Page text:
Tags

, ,

I saw these two statements on twitter, that to me, were making the same point or at least a very similar point – although each worded it differently. Here they are:

“There is a form of Christian progressive culture that has been formed and led by people who were raised in Christian legalism. The doctrines these progressives espouse are different from their parents, but the spirit still seems mighty legalistic.” – Doug Bursch

MORALISTIC PHARISEE: I disregard you because you aren’t as virtuous, well-behaved, and doctrinaire as I am.
‘GRACE’ PHARISEE: I disregard you because you aren’t as kind, accepting, and inclusive as I am.
God help us all. – Scott Sauls

I agree with these statements, and have observed and experienced such things. The point here is not to label people or define what being a progressive vs conservative Christian entails. Instead the point is a broader one, that can apply to both “sides” – to all of us really. We should all be cautious about our attitudes. It is all too easy to become the thing you oppose.

Whether it is Christianity or politics or a moral issue, I have observed those on different “sides” of it – who are startlingly alike. Their beliefs may be different, even opposite, but certain problematic attitudes are the exact same. Things like… arrogance, unkindness, lack of empathy, harshness, dogmatism, contempt.

I’ve observed individuals flee from a dysfunctional type of Christianity or from a certain moral stance to the “other side” – and sometimes this makes the “convert” a better person. Having once been in the previous position, they are filled with understanding and grace towards those with the differing view. Or they are filled with vitriol and sadly become like what they fled. (I don’t want to over-simplify things, as I realize that if someone fled a harsh past that vitriol can be normal and it takes time to heal and move forward.)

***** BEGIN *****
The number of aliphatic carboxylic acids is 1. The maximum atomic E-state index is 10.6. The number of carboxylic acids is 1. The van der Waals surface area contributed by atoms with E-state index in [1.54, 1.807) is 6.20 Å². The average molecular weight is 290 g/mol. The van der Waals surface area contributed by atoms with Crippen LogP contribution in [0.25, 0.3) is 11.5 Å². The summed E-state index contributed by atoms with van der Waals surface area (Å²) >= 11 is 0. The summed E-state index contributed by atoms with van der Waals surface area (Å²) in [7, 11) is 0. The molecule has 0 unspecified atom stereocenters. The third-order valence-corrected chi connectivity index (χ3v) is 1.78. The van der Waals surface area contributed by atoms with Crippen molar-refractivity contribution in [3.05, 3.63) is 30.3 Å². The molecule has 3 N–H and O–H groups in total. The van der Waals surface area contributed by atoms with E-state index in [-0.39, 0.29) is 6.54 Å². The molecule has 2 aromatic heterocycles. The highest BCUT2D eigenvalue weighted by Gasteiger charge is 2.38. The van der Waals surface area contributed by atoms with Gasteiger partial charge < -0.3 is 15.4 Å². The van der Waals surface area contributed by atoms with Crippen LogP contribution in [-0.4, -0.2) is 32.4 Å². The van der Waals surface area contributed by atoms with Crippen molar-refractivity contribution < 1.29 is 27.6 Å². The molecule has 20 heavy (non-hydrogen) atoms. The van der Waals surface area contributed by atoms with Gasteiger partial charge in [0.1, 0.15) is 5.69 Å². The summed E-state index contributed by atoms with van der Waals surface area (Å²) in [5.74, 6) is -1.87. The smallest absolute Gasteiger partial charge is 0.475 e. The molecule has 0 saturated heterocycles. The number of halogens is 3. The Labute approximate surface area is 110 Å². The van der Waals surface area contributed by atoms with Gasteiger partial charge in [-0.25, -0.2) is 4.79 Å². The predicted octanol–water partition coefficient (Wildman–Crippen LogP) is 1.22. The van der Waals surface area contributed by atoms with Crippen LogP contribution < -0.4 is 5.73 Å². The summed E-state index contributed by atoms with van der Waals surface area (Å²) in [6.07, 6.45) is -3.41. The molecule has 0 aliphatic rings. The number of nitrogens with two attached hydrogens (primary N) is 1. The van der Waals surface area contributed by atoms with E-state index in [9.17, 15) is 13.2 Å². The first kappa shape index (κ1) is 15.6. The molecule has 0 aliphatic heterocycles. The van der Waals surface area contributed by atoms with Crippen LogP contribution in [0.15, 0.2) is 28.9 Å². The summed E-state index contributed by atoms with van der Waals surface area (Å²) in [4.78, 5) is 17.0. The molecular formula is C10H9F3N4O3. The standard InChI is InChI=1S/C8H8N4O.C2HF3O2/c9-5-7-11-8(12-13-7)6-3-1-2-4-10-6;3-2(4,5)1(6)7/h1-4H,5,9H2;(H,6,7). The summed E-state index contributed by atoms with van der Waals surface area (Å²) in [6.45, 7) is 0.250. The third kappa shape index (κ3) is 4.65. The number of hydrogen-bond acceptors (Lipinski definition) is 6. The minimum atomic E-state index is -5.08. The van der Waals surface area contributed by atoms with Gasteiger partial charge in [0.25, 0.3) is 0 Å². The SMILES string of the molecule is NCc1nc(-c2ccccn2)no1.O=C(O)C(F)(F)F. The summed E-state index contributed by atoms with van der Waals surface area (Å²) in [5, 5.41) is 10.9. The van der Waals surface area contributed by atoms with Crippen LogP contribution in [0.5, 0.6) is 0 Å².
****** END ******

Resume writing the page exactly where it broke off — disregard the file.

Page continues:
The phrase “grace pharisee” could make some nervous. Grace is to abound, after all! With Jesus, it is grace upon grace! But things can get misused. For example, we can become proud of our humility – and that is a contradiction. We can serve but lack love (1 Corinthians 13). The apostle Paul emphasized grace, but clarified that it did not mean sin should abound (Romans 6).

I asked Scott Sauls to clarify a bit for me about his statement. He replied that: “It’s an attitude. All about being right and looking down on others with contempt. Luke 15:1-2.”

We can get proud about our rules -or- about our grace.

We can look down upon those we don’t think “keep the rules”  -or- look down upon those we don’t think are as “gracious” as we are.

While Christian legalism (moralistic pharisee) is more what I am familiar with in my past, in recent years I have indeed encountered the grace pharisee. I think this phrase nails it, but should perhaps be used with some caution or explanation.

While I don’t think anyone in my denomination reads my blog, there has been some overt grace pharisee-ism going on recently. The denomination upheld and reaffirmed traditional views on sexuality, and those with traditional views have been terribly misconstrued, misrepresented, and treated with contempt. To be quite frank, the grace pharisee description nails it for some of the things I have observed. “I disregard you because you aren’t as kind, accepting, and inclusive as I am.” ….Yep.

But again, we should all be cautious about our attitudes. God help us all.

Related thoughts in posts to come…

⇒ If you appreciated this post, please consider sharing it. Thanks. Buttons below make it easy!